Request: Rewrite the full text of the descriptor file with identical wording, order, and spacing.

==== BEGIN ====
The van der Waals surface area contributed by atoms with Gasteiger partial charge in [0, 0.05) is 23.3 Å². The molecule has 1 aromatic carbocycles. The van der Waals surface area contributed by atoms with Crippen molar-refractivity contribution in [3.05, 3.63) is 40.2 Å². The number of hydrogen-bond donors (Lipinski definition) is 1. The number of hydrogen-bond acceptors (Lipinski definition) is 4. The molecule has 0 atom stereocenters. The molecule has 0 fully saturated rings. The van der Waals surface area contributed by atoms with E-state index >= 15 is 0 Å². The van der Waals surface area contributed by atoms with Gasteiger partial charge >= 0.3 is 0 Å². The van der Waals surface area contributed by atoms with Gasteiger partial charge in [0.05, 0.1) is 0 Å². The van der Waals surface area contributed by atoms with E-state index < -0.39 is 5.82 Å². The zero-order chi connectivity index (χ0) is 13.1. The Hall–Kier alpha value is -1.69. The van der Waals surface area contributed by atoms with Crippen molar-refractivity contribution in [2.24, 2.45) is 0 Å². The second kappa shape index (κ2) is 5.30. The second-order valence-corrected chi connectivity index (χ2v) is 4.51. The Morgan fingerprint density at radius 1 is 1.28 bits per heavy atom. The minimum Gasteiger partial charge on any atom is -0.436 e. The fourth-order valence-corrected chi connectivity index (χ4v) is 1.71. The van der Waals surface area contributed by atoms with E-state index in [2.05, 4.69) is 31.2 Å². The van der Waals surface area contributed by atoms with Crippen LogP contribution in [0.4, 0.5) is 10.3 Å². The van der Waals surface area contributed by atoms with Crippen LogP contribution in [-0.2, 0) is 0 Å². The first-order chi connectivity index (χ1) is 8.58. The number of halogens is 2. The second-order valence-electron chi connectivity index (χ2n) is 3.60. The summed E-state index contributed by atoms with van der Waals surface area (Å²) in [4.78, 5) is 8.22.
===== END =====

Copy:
The van der Waals surface area contributed by atoms with Gasteiger partial charge in [0, 0.05) is 23.3 Å². The molecule has 1 aromatic carbocycles. The van der Waals surface area contributed by atoms with Crippen molar-refractivity contribution in [3.05, 3.63) is 40.2 Å². The number of hydrogen-bond donors (Lipinski definition) is 1. The number of hydrogen-bond acceptors (Lipinski definition) is 4. The molecule has 0 atom stereocenters. The molecule has 0 fully saturated rings. The van der Waals surface area contributed by atoms with E-state index >= 15 is 0 Å². The van der Waals surface area contributed by atoms with Gasteiger partial charge >= 0.3 is 0 Å². The van der Waals surface area contributed by atoms with Gasteiger partial charge in [0.05, 0.1) is 0 Å². The van der Waals surface area contributed by atoms with E-state index < -0.39 is 5.82 Å². The zero-order chi connectivity index (χ0) is 13.1. The Hall–Kier alpha value is -1.69. The van der Waals surface area contributed by atoms with Crippen molar-refractivity contribution in [2.24, 2.45) is 0 Å². The second kappa shape index (κ2) is 5.30. The second-order valence-corrected chi connectivity index (χ2v) is 4.51. The Morgan fingerprint density at radius 1 is 1.28 bits per heavy atom. The minimum Gasteiger partial charge on any atom is -0.436 e. The fourth-order valence-corrected chi connectivity index (χ4v) is 1.71. The van der Waals surface area contributed by atoms with E-state index in [2.05, 4.69) is 31.2 Å². The van der Waals surface area contributed by atoms with Crippen LogP contribution in [0.4, 0.5) is 10.3 Å². The van der Waals surface area contributed by atoms with Crippen LogP contribution in [-0.2, 0) is 0 Å². The first-order chi connectivity index (χ1) is 8.58. The number of halogens is 2. The second-order valence-electron chi connectivity index (χ2n) is 3.60. The summed E-state index contributed by atoms with van der Waals surface area (Å²) in [4.78, 5) is 8.22.